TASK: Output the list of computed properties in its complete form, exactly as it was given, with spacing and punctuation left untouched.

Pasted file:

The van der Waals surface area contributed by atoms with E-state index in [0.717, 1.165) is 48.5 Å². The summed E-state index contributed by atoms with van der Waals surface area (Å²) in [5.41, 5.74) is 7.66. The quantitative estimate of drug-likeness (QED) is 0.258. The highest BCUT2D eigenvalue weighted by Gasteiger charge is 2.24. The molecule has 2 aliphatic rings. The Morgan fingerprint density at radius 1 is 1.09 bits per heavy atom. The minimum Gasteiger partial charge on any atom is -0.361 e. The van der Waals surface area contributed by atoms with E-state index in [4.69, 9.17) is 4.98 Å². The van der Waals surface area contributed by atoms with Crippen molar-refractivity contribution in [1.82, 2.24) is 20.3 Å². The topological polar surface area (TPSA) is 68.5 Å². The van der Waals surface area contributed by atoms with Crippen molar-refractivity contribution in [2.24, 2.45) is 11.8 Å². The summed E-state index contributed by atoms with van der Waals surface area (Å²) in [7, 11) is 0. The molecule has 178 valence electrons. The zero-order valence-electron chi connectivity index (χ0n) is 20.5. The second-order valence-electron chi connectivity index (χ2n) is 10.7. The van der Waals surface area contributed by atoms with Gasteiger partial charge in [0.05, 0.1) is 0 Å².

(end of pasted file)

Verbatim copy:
The van der Waals surface area contributed by atoms with E-state index in [0.717, 1.165) is 48.5 Å². The summed E-state index contributed by atoms with van der Waals surface area (Å²) in [5.41, 5.74) is 7.66. The quantitative estimate of drug-likeness (QED) is 0.258. The highest BCUT2D eigenvalue weighted by Gasteiger charge is 2.24. The molecule has 2 aliphatic rings. The Morgan fingerprint density at radius 1 is 1.09 bits per heavy atom. The minimum Gasteiger partial charge on any atom is -0.361 e. The van der Waals surface area contributed by atoms with E-state index in [4.69, 9.17) is 4.98 Å². The van der Waals surface area contributed by atoms with Crippen molar-refractivity contribution in [1.82, 2.24) is 20.3 Å². The topological polar surface area (TPSA) is 68.5 Å². The van der Waals surface area contributed by atoms with Crippen molar-refractivity contribution in [2.24, 2.45) is 11.8 Å². The summed E-state index contributed by atoms with van der Waals surface area (Å²) in [7, 11) is 0. The molecule has 178 valence electrons. The zero-order valence-electron chi connectivity index (χ0n) is 20.5. The second-order valence-electron chi connectivity index (χ2n) is 10.7. The van der Waals surface area contributed by atoms with Gasteiger partial charge in [0.05, 0.1) is 0 Å².